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Maryann Keller

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BUSINESS
October 13, 1989 | JAMES RISEN, TIMES STAFF WRITER
Maryann Keller is miffed at General Motors. She had agreed to give the company's public relations people an advance look at her new book on GM to check its accuracy. But almost as soon as she did, it seemed that everyone in Detroit had copies of "Rude Awakening"--long before its late September publication. GM's copying machines apparently were working overtime. "I couldn't believe it," complains Keller. "I sat next to one guy on an airplane before it came out, and he said, 'I enjoyed your book.'
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NEWS
November 19, 1993 | CHRIS GOODRICH, SPECIAL TO THE TIMES
The collision to which Maryann Keller refers in the title of this book is not, she says, the one that might take place between the three car companies of the subtitle. * It is their collision with the future, a future that Keller, an automobile industry financial analyst, believes will be quite different from, and more challenging than, the past.
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NEWS
November 19, 1993 | CHRIS GOODRICH, SPECIAL TO THE TIMES
The collision to which Maryann Keller refers in the title of this book is not, she says, the one that might take place between the three car companies of the subtitle. * It is their collision with the future, a future that Keller, an automobile industry financial analyst, believes will be quite different from, and more challenging than, the past.
BUSINESS
October 13, 1989 | JAMES RISEN, TIMES STAFF WRITER
Maryann Keller is miffed at General Motors. She had agreed to give the company's public relations people an advance look at her new book on GM to check its accuracy. But almost as soon as she did, it seemed that everyone in Detroit had copies of "Rude Awakening"--long before its late September publication. GM's copying machines apparently were working overtime. "I couldn't believe it," complains Keller. "I sat next to one guy on an airplane before it came out, and he said, 'I enjoyed your book.'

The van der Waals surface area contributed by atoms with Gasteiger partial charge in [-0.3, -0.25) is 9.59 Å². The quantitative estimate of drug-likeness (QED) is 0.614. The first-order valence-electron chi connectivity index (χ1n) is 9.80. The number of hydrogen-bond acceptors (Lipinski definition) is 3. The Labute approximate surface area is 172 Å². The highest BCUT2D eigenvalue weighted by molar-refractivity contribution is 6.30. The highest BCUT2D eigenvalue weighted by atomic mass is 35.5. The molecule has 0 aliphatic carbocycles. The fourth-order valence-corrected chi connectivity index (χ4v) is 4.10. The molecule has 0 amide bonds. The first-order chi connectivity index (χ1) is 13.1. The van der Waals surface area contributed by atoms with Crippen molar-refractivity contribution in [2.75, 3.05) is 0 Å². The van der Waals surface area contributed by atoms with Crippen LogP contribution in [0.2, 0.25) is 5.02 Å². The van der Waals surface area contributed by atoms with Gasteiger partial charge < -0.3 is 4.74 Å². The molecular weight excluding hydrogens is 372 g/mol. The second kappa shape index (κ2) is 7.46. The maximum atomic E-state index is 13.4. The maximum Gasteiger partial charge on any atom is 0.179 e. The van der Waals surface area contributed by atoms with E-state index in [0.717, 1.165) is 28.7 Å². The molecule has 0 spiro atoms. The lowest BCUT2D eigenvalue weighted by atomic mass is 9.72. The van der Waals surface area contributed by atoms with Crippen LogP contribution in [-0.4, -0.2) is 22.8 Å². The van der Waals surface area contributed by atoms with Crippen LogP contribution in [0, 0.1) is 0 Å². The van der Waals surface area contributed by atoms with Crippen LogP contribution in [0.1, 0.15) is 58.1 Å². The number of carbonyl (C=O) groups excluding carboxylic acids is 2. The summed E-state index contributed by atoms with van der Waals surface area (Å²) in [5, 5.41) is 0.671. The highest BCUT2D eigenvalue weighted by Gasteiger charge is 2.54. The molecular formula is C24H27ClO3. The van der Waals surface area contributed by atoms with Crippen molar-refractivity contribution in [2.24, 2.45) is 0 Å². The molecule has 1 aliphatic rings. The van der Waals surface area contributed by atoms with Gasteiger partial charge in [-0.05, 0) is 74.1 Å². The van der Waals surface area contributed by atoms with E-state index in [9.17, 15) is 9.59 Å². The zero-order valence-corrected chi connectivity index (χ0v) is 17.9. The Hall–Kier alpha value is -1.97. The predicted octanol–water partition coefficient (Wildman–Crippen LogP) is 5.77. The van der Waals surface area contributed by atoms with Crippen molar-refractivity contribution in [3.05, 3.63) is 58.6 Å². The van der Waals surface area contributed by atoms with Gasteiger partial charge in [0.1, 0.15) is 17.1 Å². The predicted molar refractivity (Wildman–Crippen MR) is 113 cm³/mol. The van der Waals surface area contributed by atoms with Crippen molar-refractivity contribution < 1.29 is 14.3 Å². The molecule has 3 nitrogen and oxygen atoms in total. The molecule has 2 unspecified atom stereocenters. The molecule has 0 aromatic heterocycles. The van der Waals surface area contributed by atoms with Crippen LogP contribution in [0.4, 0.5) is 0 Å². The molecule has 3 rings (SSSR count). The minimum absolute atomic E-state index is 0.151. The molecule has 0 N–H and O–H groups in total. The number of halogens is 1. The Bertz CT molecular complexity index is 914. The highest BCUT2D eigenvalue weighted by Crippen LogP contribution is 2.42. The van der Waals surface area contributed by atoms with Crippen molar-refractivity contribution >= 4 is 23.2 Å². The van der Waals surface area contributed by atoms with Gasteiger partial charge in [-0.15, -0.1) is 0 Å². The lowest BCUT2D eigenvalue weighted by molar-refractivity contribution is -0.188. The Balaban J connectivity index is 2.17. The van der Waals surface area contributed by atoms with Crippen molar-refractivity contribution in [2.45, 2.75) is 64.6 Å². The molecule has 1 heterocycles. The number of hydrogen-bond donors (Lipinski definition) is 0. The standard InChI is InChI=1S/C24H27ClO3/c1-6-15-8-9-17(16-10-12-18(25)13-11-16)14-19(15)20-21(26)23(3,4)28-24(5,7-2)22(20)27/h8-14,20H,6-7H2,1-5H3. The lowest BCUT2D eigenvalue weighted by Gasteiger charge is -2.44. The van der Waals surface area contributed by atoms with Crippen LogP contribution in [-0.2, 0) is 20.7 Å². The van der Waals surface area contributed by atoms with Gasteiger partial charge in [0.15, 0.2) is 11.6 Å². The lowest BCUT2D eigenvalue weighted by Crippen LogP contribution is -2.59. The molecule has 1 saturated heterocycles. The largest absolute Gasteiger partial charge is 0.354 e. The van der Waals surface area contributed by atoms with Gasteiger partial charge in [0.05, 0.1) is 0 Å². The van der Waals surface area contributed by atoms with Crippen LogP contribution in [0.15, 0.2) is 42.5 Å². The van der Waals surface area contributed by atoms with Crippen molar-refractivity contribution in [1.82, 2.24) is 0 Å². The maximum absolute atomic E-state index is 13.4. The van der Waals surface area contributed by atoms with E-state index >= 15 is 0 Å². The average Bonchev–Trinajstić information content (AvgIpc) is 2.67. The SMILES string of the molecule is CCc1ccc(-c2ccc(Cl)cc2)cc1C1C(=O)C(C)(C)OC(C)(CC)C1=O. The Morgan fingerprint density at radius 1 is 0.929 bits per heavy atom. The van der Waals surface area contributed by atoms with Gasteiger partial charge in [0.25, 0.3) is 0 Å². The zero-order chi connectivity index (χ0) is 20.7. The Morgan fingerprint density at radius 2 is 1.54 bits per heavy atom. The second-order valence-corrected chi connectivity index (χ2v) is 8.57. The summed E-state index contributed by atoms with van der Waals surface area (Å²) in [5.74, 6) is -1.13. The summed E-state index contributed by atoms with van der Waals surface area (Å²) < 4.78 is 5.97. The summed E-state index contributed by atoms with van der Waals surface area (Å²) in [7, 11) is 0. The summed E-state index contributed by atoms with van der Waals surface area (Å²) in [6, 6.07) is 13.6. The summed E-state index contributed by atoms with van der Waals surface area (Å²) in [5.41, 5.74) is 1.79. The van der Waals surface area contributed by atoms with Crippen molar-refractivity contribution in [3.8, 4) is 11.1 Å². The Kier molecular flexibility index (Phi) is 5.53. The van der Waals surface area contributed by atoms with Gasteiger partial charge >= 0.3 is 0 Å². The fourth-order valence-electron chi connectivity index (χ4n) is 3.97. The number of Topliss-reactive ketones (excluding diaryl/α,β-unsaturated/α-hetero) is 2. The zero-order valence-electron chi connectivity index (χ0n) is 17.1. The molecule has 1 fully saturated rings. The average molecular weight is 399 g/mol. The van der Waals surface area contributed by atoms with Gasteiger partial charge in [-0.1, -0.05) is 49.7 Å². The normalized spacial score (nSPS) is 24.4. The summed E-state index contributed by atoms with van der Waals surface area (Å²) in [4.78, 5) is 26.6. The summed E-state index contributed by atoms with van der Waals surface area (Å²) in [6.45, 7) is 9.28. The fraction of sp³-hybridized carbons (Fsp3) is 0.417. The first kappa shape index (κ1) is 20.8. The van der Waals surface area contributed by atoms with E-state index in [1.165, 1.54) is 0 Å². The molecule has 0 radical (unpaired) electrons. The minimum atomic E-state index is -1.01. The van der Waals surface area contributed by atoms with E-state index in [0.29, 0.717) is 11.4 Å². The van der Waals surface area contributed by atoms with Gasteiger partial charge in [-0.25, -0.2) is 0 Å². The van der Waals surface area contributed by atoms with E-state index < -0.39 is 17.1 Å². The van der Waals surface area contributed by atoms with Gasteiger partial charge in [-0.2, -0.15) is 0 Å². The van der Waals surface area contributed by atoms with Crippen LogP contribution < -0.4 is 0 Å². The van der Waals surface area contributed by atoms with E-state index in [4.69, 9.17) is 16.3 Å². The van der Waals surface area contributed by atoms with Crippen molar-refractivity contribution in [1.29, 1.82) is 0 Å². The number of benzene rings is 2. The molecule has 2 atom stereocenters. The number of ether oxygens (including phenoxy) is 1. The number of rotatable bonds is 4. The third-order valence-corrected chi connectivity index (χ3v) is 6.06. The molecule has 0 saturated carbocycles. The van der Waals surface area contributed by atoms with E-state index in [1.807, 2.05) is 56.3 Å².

BOOKS
September 17, 1989
Trees and parks were suggested by several. L.A. may be big on planting trees, but as soon as they grow big enough to be effective they are cut down to make way for a wider street or a mini-mall. ANN METZNER Torrance
BUSINESS
April 17, 1998 | DONALD W. NAUSS, TIMES STAFF WRITER
Ford Motor Co. reported a 15% increase in first-quarter earnings as the nation's No. 2 auto maker benefited from strong truck sales, continued cost-cutting and improved performance in Europe. The record earnings--the firm's eighth consecutive increase in quarterly profit--came despite sharply higher marketing costs. Increased rebates, an estimated average of about $1,100 per vehicle, were offset by $400 million in cost reductions. Overall, Ford posted first-quarter operating profit of $1.
BUSINESS
July 28, 1992 | From Times Staff and Wire Reports
China to Sign Deals with Big Three Auto Makers: A Chinese trade delegation will sign multimillion-dollar deals with Detroit's Big Three auto makers to buy cars and trucks, the companies said. Officials of Chrysler Corp., Ford Motor Co. and General Motors Corp. declined to disclose details, saying the announcement is China's to make. The purchases will help China retain most-favored-nation trading status, despite its human rights policies, said GM spokesman John Pekarek.
BUSINESS
October 16, 2003 | From Bloomberg News
General Motors Corp., the world's largest automaker, reported a $425-million third-quarter profit Wednesday as the company earned about 19 times as much from its finance arm as from selling cars and trucks. Net income amounted to 79 cents a share. That contrasts with a net loss of $804 million, or $1.42 a share, a year earlier, when the company wrote down its investment in Fiat's auto unit. Sales rose 5.4% to $45.9 billion.
BUSINESS
July 6, 2005 | Roger Vincent, Times Staff Writer
General Motors Corp. said Tuesday that it would extend a popular discount program that allowed consumers to buy vehicles at the employee rate until Aug. 1. A few hours later Ford Motor Co. said it would match the promotion. The GM discount program offers most of its 2005 model cars and trucks at the same price that GM employees pay and helped spark a 47% jump in the company's U.S. vehicle sales volume in June to its highest level since 1986.
BOOKS
September 17, 1989
Trees and parks were suggested by several. L.A. may be big on planting trees, but as soon as they grow big enough to be effective they are cut down to make way for a wider street or a mini-mall. ANN METZNER Torrance
BUSINESS
June 27, 1994 | From Associated Press
The most significant personnel changes at General Motors Corp. since outside directors deposed top managers and installed Jack Smith as president in 1992 are expected today when GM's board meets in New York. G. Richard Wagoner Jr., the 41-year-old chief financial officer and head of worldwide purchasing, is likely to be elevated to the No. 2 job in the world's largest industrial corporation.
BUSINESS
October 21, 1992 | DONALD WOUTAT, TIMES STAFF WRITER
Extending its upward trajectory in the struggling auto business, Chrysler Corp. said Tuesday that it earned $202 million in the third quarter, well above the expectations of Wall Street. The results point to Chrysler as the only one of the U.S. Big Three to manage a profit in the third quarter. General Motors Corp. and Ford Motor Co. are expected to report losses next week. Despite the anemic condition of the U.S.
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